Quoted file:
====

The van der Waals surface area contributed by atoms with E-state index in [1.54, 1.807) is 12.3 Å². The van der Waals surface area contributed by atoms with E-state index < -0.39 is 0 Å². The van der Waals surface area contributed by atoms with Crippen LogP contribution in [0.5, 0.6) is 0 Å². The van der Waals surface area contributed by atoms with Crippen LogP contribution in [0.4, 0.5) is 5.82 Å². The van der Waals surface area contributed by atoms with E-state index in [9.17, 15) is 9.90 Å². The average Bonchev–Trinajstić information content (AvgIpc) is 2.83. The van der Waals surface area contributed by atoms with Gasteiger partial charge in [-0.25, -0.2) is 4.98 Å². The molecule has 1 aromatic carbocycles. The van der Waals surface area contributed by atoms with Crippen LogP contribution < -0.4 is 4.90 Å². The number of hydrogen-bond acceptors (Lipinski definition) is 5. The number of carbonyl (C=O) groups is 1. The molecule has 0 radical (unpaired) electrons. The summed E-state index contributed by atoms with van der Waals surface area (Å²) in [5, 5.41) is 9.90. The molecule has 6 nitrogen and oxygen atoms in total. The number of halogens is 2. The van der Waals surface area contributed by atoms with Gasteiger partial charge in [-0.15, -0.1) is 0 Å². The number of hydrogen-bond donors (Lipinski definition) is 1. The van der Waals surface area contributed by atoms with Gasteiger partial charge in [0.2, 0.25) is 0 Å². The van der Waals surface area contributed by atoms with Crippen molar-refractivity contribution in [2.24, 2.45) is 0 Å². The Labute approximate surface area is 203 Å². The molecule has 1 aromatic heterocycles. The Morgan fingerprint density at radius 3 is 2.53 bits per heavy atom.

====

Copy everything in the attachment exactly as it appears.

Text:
The van der Waals surface area contributed by atoms with E-state index in [1.54, 1.807) is 12.3 Å². The van der Waals surface area contributed by atoms with E-state index < -0.39 is 0 Å². The van der Waals surface area contributed by atoms with Crippen LogP contribution in [0.5, 0.6) is 0 Å². The van der Waals surface area contributed by atoms with Crippen LogP contribution in [0.4, 0.5) is 5.82 Å². The van der Waals surface area contributed by atoms with E-state index in [9.17, 15) is 9.90 Å². The average Bonchev–Trinajstić information content (AvgIpc) is 2.83. The van der Waals surface area contributed by atoms with Gasteiger partial charge in [-0.25, -0.2) is 4.98 Å². The molecule has 1 aromatic carbocycles. The van der Waals surface area contributed by atoms with Crippen LogP contribution < -0.4 is 4.90 Å². The number of hydrogen-bond acceptors (Lipinski definition) is 5. The number of carbonyl (C=O) groups is 1. The molecule has 0 radical (unpaired) electrons. The summed E-state index contributed by atoms with van der Waals surface area (Å²) in [5, 5.41) is 9.90. The molecule has 6 nitrogen and oxygen atoms in total. The number of halogens is 2. The van der Waals surface area contributed by atoms with Gasteiger partial charge in [-0.15, -0.1) is 0 Å². The number of hydrogen-bond donors (Lipinski definition) is 1. The van der Waals surface area contributed by atoms with Gasteiger partial charge in [0.2, 0.25) is 0 Å². The van der Waals surface area contributed by atoms with Crippen molar-refractivity contribution in [2.24, 2.45) is 0 Å². The Labute approximate surface area is 203 Å². The molecule has 1 aromatic heterocycles. The Morgan fingerprint density at radius 3 is 2.53 bits per heavy atom.